As long as the tech understands the WHY of reporting abnormals, why shouldn't they do fingersticks? It's like vitals. Understanding WHY should behoove the tech to report their findings with integrity.

I find it disturbing that a lot CNA's are not being taught this.

We found it disturbing that licensed nurses were being replaced with unlicensed assistive personnel.

Whenever you give away part of your practice you are going to have less time for your patients.

At too many hospitals the RN is always at the computer while an unlicensed person is providing the care.

Only a NURSE can perform the entire nursing process.

Safe staffing by acuity with ratios are the solution to many unsafe situations, including "Failure to Rescue".

I've attached the law we worked for 12 years to get passed.

Multicollinearity, BSN, RN

Specializes in Acute Care Psych, DNP Student. Has 4 years experience.

Granted I'm still just a nursing student with limited experience. However, I do not think techs should be able to insert foleys. From my limited experience in clinicals, with what I've seen, some of the techs just can't be trusted to use aseptic technique.

86toronado, BSN, RN

Specializes in neurology, cardiology, ED. Has 5 years experience.

My techs have never done this and I'm in NYS. Only nurses.

I've worked at three hospitals in NYS (as a tech)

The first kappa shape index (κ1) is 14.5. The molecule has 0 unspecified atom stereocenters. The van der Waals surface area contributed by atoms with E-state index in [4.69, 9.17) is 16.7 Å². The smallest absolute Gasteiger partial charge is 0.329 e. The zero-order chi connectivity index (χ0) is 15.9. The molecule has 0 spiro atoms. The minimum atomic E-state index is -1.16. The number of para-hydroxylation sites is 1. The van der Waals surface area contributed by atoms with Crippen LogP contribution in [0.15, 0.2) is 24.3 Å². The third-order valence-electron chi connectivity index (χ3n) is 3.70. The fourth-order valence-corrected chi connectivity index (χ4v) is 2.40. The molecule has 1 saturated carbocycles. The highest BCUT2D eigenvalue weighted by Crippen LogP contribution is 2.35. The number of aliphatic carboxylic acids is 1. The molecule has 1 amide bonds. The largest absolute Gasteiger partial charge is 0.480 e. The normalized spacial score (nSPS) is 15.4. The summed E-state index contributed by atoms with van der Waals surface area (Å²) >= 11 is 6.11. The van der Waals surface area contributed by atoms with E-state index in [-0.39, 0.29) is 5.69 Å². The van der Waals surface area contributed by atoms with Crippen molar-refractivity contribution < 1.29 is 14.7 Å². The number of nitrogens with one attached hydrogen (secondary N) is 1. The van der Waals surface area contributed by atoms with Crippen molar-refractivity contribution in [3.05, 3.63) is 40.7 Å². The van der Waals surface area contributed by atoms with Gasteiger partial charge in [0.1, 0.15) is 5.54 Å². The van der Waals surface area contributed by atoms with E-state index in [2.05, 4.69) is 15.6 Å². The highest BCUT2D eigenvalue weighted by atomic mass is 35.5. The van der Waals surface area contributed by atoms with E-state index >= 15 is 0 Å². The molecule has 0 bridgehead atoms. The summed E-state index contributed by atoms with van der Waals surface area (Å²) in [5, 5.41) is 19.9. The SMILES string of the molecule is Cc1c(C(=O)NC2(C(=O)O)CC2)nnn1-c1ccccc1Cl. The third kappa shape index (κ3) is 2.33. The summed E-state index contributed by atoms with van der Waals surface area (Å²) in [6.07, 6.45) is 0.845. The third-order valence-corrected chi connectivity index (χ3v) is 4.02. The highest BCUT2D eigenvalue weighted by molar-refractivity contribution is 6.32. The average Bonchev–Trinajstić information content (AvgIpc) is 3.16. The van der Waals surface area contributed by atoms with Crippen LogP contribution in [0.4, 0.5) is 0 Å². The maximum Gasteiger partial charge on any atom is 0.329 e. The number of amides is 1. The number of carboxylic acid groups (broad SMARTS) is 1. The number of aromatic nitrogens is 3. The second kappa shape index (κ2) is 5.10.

at two of them I did (do) blood sugars and draw labs except off of a central line

at the other, the RN did all.

VivaLasViejas, ASN, RN

Specializes in LTC, assisted living, med-surg, psych. Has 20 years experience.

I work in LTC, where the med aides are trained to do FSBS and the CNAs are allowed to check SaO2s. I'm one of the only nurses who will actually allow the aides to check sats, mainly because it's non-invasive; and as long as they remember that it's MY job to interpret the readings, I see no problem with it. Most of the other nurses are really anal-retentive about it; I'm not sure if it's a power trip or what, but I've never had a problem with results not being charted. There are a couple of aides who used to not report skin problems or a slow heart rate in a resident with a history of A-fib because "the other nurses who work on this unit won't even come and look at the resident," but that's been corrected..........they know that I want to know EVERYTHING, and it's up to me figure out what to do with the information.